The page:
An online survey that asked people living with HIV, largely from the UK, whether they would participate in HIV cure research, has found that the majority of participants would. Furthermore, they would be prepared to tolerate fairly significant risks to their health as long as these were explained clearly. The majority would also be prepared to take part in research that offered them no personal benefit, and to take part in treatment interruptions.
The opinion survey was conducted by the English research consortium CHERUB (Collaborative HIV Eradication of Reservoirs: UK Biomedical Research Centres), a collaboration of three hospitals in London and one each in Oxford and Cambridge, with the collboration of clinicans, community groups and government organisations.
It was devised partly because there has only ever been one previous community survey done on what people with HIV think about cure research – a US-based one conducted by Project Inform that published its findings at the International AIDS Conference in Washington DC in 2012.
The Project Inform survey asked people if they would be willing to participate in HIV cure research that offered them no personal benefit and found that the majority would be at least “somewhat interested”, and 45% “interested” or “very interested” in participating. Predictors of willingness to be involved for altruistic reasons included being African-American or Latino, being younger (age over 60 was negatively associated with altruism), knowledgeable about HIV, with a low income, and with a low CD4 count.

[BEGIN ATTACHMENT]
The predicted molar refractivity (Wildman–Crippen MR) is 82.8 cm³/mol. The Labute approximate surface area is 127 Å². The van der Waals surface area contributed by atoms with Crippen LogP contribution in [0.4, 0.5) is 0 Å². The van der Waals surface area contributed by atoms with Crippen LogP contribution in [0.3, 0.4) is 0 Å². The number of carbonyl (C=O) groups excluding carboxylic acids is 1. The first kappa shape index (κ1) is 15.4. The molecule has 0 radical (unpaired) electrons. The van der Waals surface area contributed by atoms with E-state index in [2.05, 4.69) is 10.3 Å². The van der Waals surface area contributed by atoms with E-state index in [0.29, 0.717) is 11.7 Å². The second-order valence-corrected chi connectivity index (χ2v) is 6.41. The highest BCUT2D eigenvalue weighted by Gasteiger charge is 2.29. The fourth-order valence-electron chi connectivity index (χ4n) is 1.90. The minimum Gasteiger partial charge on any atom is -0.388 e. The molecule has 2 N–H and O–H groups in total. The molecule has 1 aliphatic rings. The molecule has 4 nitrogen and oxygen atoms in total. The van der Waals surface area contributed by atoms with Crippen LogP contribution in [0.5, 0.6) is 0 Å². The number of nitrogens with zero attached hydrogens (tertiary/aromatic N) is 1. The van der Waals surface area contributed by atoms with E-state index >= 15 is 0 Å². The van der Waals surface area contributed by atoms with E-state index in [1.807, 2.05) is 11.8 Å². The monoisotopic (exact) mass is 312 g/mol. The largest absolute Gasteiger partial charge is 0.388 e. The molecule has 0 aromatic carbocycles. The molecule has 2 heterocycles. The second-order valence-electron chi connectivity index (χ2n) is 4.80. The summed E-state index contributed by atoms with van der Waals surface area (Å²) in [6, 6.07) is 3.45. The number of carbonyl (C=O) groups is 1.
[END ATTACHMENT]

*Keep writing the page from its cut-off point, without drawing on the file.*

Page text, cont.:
Interestingly, many of these associations seem to apply to the CHERUB survey too.
The trial participants
This survey, which was available to be completed online between 17 June and 2 November 2014, was completed by 982 people living with HIV. Eighty-nine per cent were UK residents and 68% had been born either in the UK or the US. Eighty-seven per cent were male, 79% defined themselves as white and 81% as gay.
Although the median time since diagnosis of participants was seven years, 28% had been diagnosed since 2012. Eighty-eight per cent were taking antiretroviral therapy (ART) of whom 90% reported an undetectable viral load – numbers in harmony with the recent Public Health England report on the UK HIV epidemic.